“I think we will always have people who are looking to game the system. I don’t think that is the majority of cases,” the health department’s Dr. Robinson said. “We would need the general public to alert us to that so we could investigate.”

Businesses with exemptions are required to submit sales receipts annually, which the health department then double-checks with the Pennsylvania Department of Revenue, she said.

Sen. Stewart Greenleaf, R-Montgomery County, chief proponent of the current no-smoking law, said he’s proud of the more than decade-long effort that got the law passed.

“There aren’t too many times that you pass legislation and can say it saved hundreds of lives,” Mr. Greenleaf said.

He said he was disappointed the measure wasn’t all-inclusive, but said legislators made compromises in the face of fierce lobbying by casinos and taverns.

“I remember thinking you have to take what you can get. If we pushed for no exceptions, we would have had no protection the last decade,” said Greenleaf, who is retiring Dec. 1 after some 40 years in state office.

During a news conference in Pittsburgh earlier this month to mark the Clean Indoor Air Act’s 10th anniversary, no-smoking advocates, lawmakers and other elected officials contended that the time was right to get rid of exemptions.

“If you work in most businesses in Pennsylvania, your lungs are protected,” while employees at casinos and hundreds of bars are not, said state house Democratic caucus chairman Dan Frankel, D-Squirrel Hill.

Bill Godshall, executive director of Smokefree Pennsylvania, called the smoking ban “the most successful public health law ever enacted by the state.”

“It’s done the most to protect public health,” he said. “And it cost almost nothing to implement.”

Ironically, Godshall doesn’t support the legislation that would broaden the ban because it also would prohibit vaping, which he advocates as a way for smokers to kick the habit.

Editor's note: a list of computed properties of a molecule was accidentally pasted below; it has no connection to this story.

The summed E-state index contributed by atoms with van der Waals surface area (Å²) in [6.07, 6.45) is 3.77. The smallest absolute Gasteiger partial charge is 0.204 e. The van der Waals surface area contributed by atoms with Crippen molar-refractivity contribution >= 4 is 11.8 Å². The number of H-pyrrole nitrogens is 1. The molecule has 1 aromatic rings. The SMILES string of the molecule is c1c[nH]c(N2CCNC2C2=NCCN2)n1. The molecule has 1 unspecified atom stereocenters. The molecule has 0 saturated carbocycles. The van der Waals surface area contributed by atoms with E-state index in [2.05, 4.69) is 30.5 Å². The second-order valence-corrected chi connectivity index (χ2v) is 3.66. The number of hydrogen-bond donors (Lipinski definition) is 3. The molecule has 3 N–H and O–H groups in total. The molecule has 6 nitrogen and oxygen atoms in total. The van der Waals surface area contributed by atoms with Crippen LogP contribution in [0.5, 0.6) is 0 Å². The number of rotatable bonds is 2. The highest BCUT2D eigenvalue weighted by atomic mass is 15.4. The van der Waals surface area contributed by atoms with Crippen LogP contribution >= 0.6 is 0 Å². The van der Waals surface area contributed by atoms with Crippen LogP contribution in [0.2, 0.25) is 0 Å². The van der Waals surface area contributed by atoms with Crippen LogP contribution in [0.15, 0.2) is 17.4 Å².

“Are you going to ban cell phones and chewing gum because it bothers some people?” he asked. He wants to leave it up to individual businesses to set rules on vaping.

Last year, Allegheny County Council passed a ban on vaping in public places, including restaurants and office buildings. Philadelphia also has a vaping ban.

Saying good-bye

Jim Evans, 74, of North Versailles said he’s been coming to the Rosecliff and its predecessor bars for some 40 years.

Although he’s a non-smoker, he isn’t bothered by the smoky air. “Smokers usually sit at the bar. We can sit at a booth,” he said.

Nevertheless, he believes the days are numbered for smoking bars. He estimated about 10 percent of the clientele at the Rosecliff lights up inside. The owner of the Rosecliff did not return calls seeking comment.

“A lot of people who used to smoke either died or quit,” Evans said. He believes a total ban on indoor smoking would be a good thing. “I’m for it. It’s going to happen.”

Some observers believe that even if lawmakers fail to act, smoking in bars is destined to die a natural death.

“It’s all about culture,” Dr. Robinson said. “When my mother was a nurse, nurses would smoke while evaluating patients. And in high school, there was even a smoking lounge for students. That just seems out of place today because there are so many places where you can’t smoke.

“There is a loyal clientele (at smoking bars), but probably not enough to sustain the business over time.”





Information from: Pittsburgh Post-Gazette, http://www.post-gazette.com